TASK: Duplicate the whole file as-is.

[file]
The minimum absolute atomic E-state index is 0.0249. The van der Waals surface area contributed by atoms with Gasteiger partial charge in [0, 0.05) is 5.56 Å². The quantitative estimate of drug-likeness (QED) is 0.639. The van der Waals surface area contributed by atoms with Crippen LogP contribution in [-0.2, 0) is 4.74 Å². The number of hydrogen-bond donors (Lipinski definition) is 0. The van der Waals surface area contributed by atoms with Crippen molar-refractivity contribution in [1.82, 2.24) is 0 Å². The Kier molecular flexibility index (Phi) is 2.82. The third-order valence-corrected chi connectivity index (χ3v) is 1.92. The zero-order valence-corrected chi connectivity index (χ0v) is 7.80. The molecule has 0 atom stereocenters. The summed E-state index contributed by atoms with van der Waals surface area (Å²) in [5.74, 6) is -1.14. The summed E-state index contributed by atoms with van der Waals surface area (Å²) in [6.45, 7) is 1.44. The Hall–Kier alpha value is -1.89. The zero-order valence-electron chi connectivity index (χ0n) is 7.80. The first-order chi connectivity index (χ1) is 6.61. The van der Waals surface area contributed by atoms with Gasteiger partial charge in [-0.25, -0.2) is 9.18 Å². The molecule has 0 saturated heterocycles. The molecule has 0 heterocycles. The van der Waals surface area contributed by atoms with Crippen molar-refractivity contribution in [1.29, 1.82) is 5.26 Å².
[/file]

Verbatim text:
The minimum absolute atomic E-state index is 0.0249. The van der Waals surface area contributed by atoms with Gasteiger partial charge in [0, 0.05) is 5.56 Å². The quantitative estimate of drug-likeness (QED) is 0.639. The van der Waals surface area contributed by atoms with Crippen LogP contribution in [-0.2, 0) is 4.74 Å². The number of hydrogen-bond donors (Lipinski definition) is 0. The van der Waals surface area contributed by atoms with Crippen molar-refractivity contribution in [1.82, 2.24) is 0 Å². The Kier molecular flexibility index (Phi) is 2.82. The third-order valence-corrected chi connectivity index (χ3v) is 1.92. The zero-order valence-corrected chi connectivity index (χ0v) is 7.80. The molecule has 0 atom stereocenters. The summed E-state index contributed by atoms with van der Waals surface area (Å²) in [5.74, 6) is -1.14. The summed E-state index contributed by atoms with van der Waals surface area (Å²) in [6.45, 7) is 1.44. The Hall–Kier alpha value is -1.89. The zero-order valence-electron chi connectivity index (χ0n) is 7.80. The first-order chi connectivity index (χ1) is 6.61. The van der Waals surface area contributed by atoms with Gasteiger partial charge in [-0.25, -0.2) is 9.18 Å². The molecule has 0 saturated heterocycles. The molecule has 0 heterocycles. The van der Waals surface area contributed by atoms with Crippen molar-refractivity contribution in [1.29, 1.82) is 5.26 Å².